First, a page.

A serious discussion about sun stroke


The heat begins to rise the moment the sun peeks through the Florida foliage.

I want to take 3 minutes of your time to talk about a serious subject:  

Sun stroke.

My mom died from sun stroke. It was like Alzheimer’s happening over a period of one week.

As her brain swelled, she complained of a headache.  You might say, “so what, we all get headaches.” 

My mom was a teenager when the stock market crashed in 1929.  She’d just entered adulthood when the food riots began in 1931, and by the time she turned 20, the Great Depression was at its peak.  

The songs written during that time were meant to sprinkle tiny little sparkles of hope into otherwise dismal lives; songs like “Singin’ in the Rain,” and “Somewhere over the Rainbow.”

The 20-somethings of the Great Depression internalized 2 messages as they struggled to find hope:  

  1. “Every cloud has a silver lining” and

Mom went through 10 hours of hard labor and gave birth to a 5 pound baby butt first (me).  She took pride in the fact that she never once screamed from the pain. 

When my mother said, “I have a headache.  I’ve never had such pain,” alarm bells started to go off. 

She had been outside without a hat mowing the lawn in 100F weather during the course of 2 days.  Her neighbor had warned her to stay out of the heat.  

Mom said, “I love the sun.”

Looking back on her diary, that day wasn’t the first time she’d started showing signs that the sun didn’t love her.

There were times when the words she wrote were incoherent. She had passed out during the years she lived alone, but didn’t call my sister or me for help.

Never, never would she consider asking for help.

My mom experienced dehydration and confusion long before the last time she ever mowed a lawn.   She ignored the warning signs.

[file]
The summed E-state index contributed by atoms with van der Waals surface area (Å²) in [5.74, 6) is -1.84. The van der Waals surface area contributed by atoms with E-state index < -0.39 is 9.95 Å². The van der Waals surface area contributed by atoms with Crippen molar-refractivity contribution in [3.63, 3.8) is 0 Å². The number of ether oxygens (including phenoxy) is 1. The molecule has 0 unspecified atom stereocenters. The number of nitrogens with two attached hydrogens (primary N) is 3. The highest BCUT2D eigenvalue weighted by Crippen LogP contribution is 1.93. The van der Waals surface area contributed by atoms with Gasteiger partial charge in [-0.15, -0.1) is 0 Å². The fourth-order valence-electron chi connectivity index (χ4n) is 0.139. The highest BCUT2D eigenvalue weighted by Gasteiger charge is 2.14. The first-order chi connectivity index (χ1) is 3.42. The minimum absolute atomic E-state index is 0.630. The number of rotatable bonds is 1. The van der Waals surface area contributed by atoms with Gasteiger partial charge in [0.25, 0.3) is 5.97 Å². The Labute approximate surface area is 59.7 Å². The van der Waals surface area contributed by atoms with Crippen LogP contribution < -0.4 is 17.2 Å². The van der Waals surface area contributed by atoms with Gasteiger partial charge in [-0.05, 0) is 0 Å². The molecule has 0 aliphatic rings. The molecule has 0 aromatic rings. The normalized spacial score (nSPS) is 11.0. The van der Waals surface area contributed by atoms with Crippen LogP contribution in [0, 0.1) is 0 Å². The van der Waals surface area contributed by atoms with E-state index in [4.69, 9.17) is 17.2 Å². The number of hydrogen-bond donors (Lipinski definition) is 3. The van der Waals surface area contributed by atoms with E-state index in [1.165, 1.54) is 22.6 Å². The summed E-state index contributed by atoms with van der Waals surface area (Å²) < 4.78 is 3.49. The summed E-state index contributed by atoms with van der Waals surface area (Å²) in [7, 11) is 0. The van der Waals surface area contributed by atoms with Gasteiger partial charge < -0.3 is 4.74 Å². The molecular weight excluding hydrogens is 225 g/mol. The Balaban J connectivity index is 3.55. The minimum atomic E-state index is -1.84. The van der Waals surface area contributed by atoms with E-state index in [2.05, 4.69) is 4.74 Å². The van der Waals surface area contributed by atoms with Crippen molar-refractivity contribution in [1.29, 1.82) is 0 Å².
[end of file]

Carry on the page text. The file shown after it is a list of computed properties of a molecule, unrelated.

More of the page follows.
During the week she was dying, she experienced kidney failure, Sundowner’s Syndrome, painful brain swelling, and entered a pattern of  Cheyne-Stokes breathing (shallow quick breaths followed by spaces of no breathing) during the last 2 days of her life.

Why am I writing about this in the middle of summer?  

(Can I say Duh????)

The smart person learns from other people’s experiences.  

I went for a vigorous walk in the 99F weather during lunch hour a few days ago.  As always, I wear a hat.  After all, my mom wasn’t wearing a hat when she experienced sun stroke for the last time.  

I’m good then…right?…right?…are you listening?!

I was walking out of the “oven” and back inside the “freezer” of an office when someone asked if I used sun screen.  

“No,” I replied, “I just get used to the sun in increments.”

I had to stop and think about that.  Isn’t it the same thing as saying, “It won’t happen to me?”

No, I don’t love the sun; I love the heat. But heat comes from the sun.  What if the sun doesn’t love me, either?

That is a question every one of us needs to consider.